I was 12 years old and a clueless eighth grader when my parents and I walked onto campus for the 1972 Open House at Saint Ignatius High School. My parents were split on where I would attend school the following year and I was leaning heavily towards Ignatius, but walking onto campus on that autumn Sunday afternoon made me really queasy and light-headed.
I had been on the campus a bunch of times before, both for basketball games and to pick up or drop off Scholarship Drive tickets, so my physical reaction wasn’t related to a lack of familiarity with my surroundings. In retrospect, I truly believe that I was overwhelmed with the prospect that I could be a part of the Ignatius student body in less than a year.
To me, Ignatius students were akin to the gods of Greek mythology. I had stood near them at football and basketball games and had been in awe of them – these were the guys who were the chosen of the chosen and how could I dare to be so filled with hubris that I deemed myself worthy to join their ranks?
Yet there I was, sitting in one of the classrooms in the old science building, feeling a bit dizzy, listening to a Jesuit priest tell my parents what was expected of Ignatius students. The priest was Fr. Larry Belt, S.J., and little did I know that someday he and I would be colleagues on the same faculty. In the moment he frightened me, and, even more than me, he frightened my mom.
Fr. Belt told us that an essential aspect of the life of a Saint Ignatius student was involvement beyond the classroom, and that an Ignatian education really began after 3 p.m. My mother was having none of it. “If he attends Saint Ignatius, then he will definitely be on the bus everyday as soon as school is over.” Thus began a two minute – and what seemed to my mind like a two week – verbal tug-of-war between the earnest priest and the (over) protective mom, and I was the rope. As if I wasn’t already feeling the effects of vertigo.
My dad intervened and said that at least at the beginning of the year I would be on the bus at 3, and that seemed to satisfy both sides of the debate. We all exchanged farewell pleasantries and that was that.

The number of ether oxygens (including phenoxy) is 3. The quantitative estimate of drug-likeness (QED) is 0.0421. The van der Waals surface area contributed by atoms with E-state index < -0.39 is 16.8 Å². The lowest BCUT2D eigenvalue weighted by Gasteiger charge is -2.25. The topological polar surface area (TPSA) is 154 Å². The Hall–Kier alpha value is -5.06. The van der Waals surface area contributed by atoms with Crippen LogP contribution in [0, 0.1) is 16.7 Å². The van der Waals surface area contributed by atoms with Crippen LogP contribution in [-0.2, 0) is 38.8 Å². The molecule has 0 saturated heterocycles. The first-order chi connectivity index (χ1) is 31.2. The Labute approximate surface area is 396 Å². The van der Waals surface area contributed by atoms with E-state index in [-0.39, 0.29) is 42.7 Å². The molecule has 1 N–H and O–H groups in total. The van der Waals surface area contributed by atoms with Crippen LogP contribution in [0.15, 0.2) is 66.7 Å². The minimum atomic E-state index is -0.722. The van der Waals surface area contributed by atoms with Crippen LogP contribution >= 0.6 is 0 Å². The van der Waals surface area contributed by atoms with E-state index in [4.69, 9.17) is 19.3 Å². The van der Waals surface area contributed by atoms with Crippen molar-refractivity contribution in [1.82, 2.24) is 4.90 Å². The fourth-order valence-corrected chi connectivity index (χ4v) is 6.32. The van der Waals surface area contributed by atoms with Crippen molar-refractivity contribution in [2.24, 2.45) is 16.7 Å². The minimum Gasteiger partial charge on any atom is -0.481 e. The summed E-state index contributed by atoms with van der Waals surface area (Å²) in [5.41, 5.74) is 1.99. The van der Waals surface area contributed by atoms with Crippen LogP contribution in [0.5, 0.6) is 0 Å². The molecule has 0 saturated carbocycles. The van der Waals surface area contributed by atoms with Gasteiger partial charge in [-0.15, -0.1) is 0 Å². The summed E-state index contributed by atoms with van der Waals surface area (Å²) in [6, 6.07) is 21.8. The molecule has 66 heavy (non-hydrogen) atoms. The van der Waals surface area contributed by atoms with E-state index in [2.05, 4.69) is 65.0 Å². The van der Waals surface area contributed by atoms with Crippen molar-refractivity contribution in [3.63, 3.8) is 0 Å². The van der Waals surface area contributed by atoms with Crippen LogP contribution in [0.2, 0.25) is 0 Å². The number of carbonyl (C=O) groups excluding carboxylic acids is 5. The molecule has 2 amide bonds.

Once October came around and my mom realized that I had a greater chance of getting jumped by the sophomores on the Berea bus than by anyone in the Ignatius neighborhood, then she relented and I was able to stay after school. And it didn’t hurt the cause that a friend who lived a street away was playing freshman football and his dad gave me a ride home when I stayed after school to work on the yearbook. Then when football was over I started taking the CTS bus (that’s the precursor to the RTA for you young’uns) and I never looked back.
The choice to come to Saint Ignatius High School is a big one, and can – and should – be life changing. It was certainly that for me, and became very real the first time I walked to the bus stop on the Lorain-Carnegie Bridge just past the West Side Market and put my foot on the bottom step of a CTS bus. I may have been only 13 years old, but I felt an independence and maturity way beyond my years.
This Thursday, September 27, is our annual Open House and we are all looking forward to seeing hundreds of grade schoolers who may not be as dizzy as I was, yet are up to the challenge of answering the call to grow in independence and maturity in ways that they, and their parents, might never have imagined.